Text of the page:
Svay Pak is an ethnically Vietnamese village located in the Russey Keo District of Phnom Penh, Cambodia. Svay Pak is also known as Kilometre 11 or K11. It is an infamous center of child prostitution.
The brothels in Svay Pak are in direct competition with each other and see little advantage in cooperation even when faced with external threats (i.e. police). Prostituted people from different brothels do not usually associate with workers from another brothel. This is due to personal differences as well as the competition for clients. Prostitution, particularly acts that involve children, were a cornerstone of the local economy. At any one time it was estimated that over 300 prostituted people lived and worked in the Svay Pak area. Virgin children were sold for a very high price ($400–600) which is then continually lowered until they are worth only a few U.S. dollars. Some brothel owners are willing to put their workers under hymen-reconstruction surgery in order to create the appearance that their workers are still virgins.
Brothels were usually run by a couple. The man tends to take care of financial issues and security while the woman interacts with the prostituted people on a daily basis. Some of the female owners were sex workers themselves. Almost all of the owners are Vietnamese and have good connections with the areas from which prostituted people are delivered to Svay Pak. The relationship between brothel owners and prostituted people is complicated. Most women claim that their owners are kind to them but others refuse to speak about their owners for fear of repercussions. Women and children who are forced to work involuntarily are usually beaten and/or given drugs in order to make them compliant if they refuse to be raped by a certain number of clients a day. Some brothel owners refuse to let their workers out when they’re not working while others are laxer in their treatment of the prostituted people.
For Vietnamese workers that were sent there by their families or came voluntarily, brothel owners paid each woman’s family or intermediary a sum ranging from $50 to $3000. The women worked off this debt for a period of 6 months and 2 years with an average of 14 clients a week. Currently, Svay Pak suffers from a severe lack of health and social infrastructure. Fee-for-use schools and healthcare facilities make it impossible for the inhabitants to receive a proper education or treatment for illnesses. Partly as a result of a lack of health education programs, it is estimated that the HIV rate among prostituted people is 40%. In addition, some workers are willing to have sex without a condom in order to win over more clients from a competing brothel or to just make more money.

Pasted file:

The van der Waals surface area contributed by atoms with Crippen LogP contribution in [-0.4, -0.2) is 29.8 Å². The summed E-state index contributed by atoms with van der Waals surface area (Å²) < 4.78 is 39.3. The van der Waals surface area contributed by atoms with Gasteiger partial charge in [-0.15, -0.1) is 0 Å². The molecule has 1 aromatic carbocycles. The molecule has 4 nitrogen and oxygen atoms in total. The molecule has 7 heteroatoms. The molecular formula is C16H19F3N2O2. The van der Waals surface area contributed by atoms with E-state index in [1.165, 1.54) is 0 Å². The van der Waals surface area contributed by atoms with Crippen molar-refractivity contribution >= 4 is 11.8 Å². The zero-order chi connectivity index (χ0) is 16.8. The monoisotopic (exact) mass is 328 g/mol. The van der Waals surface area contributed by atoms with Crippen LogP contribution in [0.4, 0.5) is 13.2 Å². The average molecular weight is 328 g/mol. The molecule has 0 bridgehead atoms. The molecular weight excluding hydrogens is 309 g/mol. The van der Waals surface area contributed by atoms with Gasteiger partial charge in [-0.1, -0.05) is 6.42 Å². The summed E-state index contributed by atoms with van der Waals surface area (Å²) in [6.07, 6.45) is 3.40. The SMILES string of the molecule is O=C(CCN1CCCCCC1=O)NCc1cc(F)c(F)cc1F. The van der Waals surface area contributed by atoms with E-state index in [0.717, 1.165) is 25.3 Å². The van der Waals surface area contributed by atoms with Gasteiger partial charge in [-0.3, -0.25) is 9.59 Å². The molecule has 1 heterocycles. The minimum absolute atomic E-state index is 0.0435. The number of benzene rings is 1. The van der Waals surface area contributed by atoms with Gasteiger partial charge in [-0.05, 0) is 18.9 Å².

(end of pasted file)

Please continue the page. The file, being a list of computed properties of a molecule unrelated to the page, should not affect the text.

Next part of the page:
The political situation in Svay Pak is very volatile. Brothel owners suffer from closures, crackdowns, and extortion from armed military and civil police forces operating under loose government control. In addition, prostituted people experience raids, arrests, and rapes from the same people. The laws here are very lax with many brothels in a relationship of patronage with the local authorities. Thus child predators and brothel owners are rarely arrested and in the event that one does get charged, many get off all charges if they are able to bribe. The Hun Sen government is partly to blame for the continual growth of the child sex trade here. Pimps have been reported of holding virgin children and then releasing them to a series of bidders such as high-ranking military officers, politicians, businessmen and foreign tourists. Because of how lucrative the trade is much of this industry is controlled by senior military and police officers. It is evident that there is a higher power involved when evidence goes missing, brothels are tipped off before raids, and pimps are able to slip away from their handcuffs.